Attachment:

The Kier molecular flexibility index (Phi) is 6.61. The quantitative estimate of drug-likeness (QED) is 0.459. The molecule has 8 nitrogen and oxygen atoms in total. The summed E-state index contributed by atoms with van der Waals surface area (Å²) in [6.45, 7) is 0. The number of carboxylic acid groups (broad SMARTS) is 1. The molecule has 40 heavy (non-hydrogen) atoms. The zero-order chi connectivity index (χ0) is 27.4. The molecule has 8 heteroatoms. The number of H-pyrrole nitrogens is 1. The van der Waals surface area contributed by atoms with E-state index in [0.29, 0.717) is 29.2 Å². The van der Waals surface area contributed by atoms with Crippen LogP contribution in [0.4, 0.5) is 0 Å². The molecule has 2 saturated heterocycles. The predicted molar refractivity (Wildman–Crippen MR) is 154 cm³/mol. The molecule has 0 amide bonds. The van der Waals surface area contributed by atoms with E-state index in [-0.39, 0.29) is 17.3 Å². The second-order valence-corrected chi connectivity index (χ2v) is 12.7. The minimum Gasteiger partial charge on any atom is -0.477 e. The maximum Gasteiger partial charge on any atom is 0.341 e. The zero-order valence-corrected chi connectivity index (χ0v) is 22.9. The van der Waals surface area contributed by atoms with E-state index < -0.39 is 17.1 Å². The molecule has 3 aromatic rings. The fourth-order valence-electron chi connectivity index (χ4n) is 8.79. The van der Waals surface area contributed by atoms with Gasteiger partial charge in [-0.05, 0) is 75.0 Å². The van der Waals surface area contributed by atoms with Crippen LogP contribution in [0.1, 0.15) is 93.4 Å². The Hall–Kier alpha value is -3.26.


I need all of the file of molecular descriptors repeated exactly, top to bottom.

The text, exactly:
The Kier molecular flexibility index (Phi) is 6.61. The quantitative estimate of drug-likeness (QED) is 0.459. The molecule has 8 nitrogen and oxygen atoms in total. The summed E-state index contributed by atoms with van der Waals surface area (Å²) in [6.45, 7) is 0. The number of carboxylic acid groups (broad SMARTS) is 1. The molecule has 40 heavy (non-hydrogen) atoms. The zero-order chi connectivity index (χ0) is 27.4. The molecule has 8 heteroatoms. The number of H-pyrrole nitrogens is 1. The van der Waals surface area contributed by atoms with E-state index in [0.29, 0.717) is 29.2 Å². The van der Waals surface area contributed by atoms with Crippen LogP contribution in [0.4, 0.5) is 0 Å². The molecule has 2 saturated heterocycles. The predicted molar refractivity (Wildman–Crippen MR) is 154 cm³/mol. The molecule has 0 amide bonds. The van der Waals surface area contributed by atoms with E-state index in [-0.39, 0.29) is 17.3 Å². The second-order valence-corrected chi connectivity index (χ2v) is 12.7. The minimum Gasteiger partial charge on any atom is -0.477 e. The maximum Gasteiger partial charge on any atom is 0.341 e. The zero-order valence-corrected chi connectivity index (χ0v) is 22.9. The van der Waals surface area contributed by atoms with E-state index < -0.39 is 17.1 Å². The molecule has 3 aromatic rings. The fourth-order valence-electron chi connectivity index (χ4n) is 8.79. The van der Waals surface area contributed by atoms with Gasteiger partial charge in [-0.05, 0) is 75.0 Å². The van der Waals surface area contributed by atoms with Crippen LogP contribution in [0.1, 0.15) is 93.4 Å². The Hall–Kier alpha value is -3.26.